Understanding how inquiries impact your FICO score is easily one of the most complicated aspects of the scoring system. This is easily on the “Top 5” list of the most misrepresented facts about FICO scores. In efforts to clear this up here are some truths about credit inquiries and how they relate to your FICO score. What you will read is 100% accurate.
- Inquiries are all specifically coded by the credit bureaus to reflect the industry from which they came. This means whatever “type” of credit you apply for will likely be clearly indicated.This is important because the “Type” of inquiry plays a key role in how it is evaluated.
- Mortgage, auto and student loan inquiries are treated differently from all other inquiry types. If you don’t already know, these are the type of loans that you can shop for the best interest rates and terms.Shopping for these loans most likely will result in your credit report being loaded up with multiple inquiries in a short amount of time.
- FICO doesn’t want to penalize smart consumers for rate shopping.So, rather than assume each inquiry indicates a discreet and unique credit application, they have built logic in their credit scoring model that identifies when you’re shopping for one loan rather than many loans.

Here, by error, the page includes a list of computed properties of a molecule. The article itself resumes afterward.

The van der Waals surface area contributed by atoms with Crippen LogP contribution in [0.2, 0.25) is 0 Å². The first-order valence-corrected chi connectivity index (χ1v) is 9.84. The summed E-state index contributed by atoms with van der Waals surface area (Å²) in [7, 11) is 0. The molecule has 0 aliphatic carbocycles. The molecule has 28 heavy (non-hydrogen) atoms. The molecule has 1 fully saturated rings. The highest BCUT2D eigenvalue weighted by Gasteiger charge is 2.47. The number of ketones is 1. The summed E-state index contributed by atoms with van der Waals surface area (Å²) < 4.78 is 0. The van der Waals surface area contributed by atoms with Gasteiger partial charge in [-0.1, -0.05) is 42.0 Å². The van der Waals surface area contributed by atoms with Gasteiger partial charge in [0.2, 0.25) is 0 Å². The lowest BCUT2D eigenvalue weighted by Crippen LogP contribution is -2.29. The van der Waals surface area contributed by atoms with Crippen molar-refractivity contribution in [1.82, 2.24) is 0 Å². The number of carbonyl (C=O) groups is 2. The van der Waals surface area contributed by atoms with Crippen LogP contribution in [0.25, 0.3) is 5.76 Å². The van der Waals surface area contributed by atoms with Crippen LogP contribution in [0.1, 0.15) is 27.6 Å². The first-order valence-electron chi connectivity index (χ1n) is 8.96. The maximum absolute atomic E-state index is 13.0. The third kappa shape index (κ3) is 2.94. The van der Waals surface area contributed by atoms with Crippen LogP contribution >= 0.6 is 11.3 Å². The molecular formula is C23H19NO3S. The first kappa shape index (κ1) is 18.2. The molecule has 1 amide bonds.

Here’s how these 3 rules work in a mortgage application example…
Mortgage related inquiries, which are very easy to identify because of #1 above, are ignored for the first 30 days they’re on your credit reports.If you were to apply for a mortgage on August 15th it will take until September 15th to become “visible” to the FICO score.This means you can apply with 50 different mortgage loan lenders during that 30 day window and all 50 of those inquires will be ignored for FICO scoring purposes.In other words these inquires will have absolutely NO impact to your FICO score.
When the mortgage inquiries age past 30 days they become fair game and will be seen by the FICO scoring system.The rule doesn’t end there however.Any of those inquiries that occur within the same 45-day period will be treated as 1 inquiry for scoring purposes.So in my crazy example of applying for a mortgage with 50 different lending companies all those will only be counted as 1 inquiry because they all would have happened within 45 days of each other.
Many years ago the 45-day period was only 14 days. For this reason, you still hear some people claim that you only have 14 days to shop for a mortgage, which was true about a decade ago but isn’t true any longer.
These rules apply not only to mortgages but also to auto loans and student loans. It does not however apply to credit cards, which means if you apply for 3 credit cards then the 3 inquiries will immediately be seen by the FICO score AND they’ll all be considered unique loan/credit applications.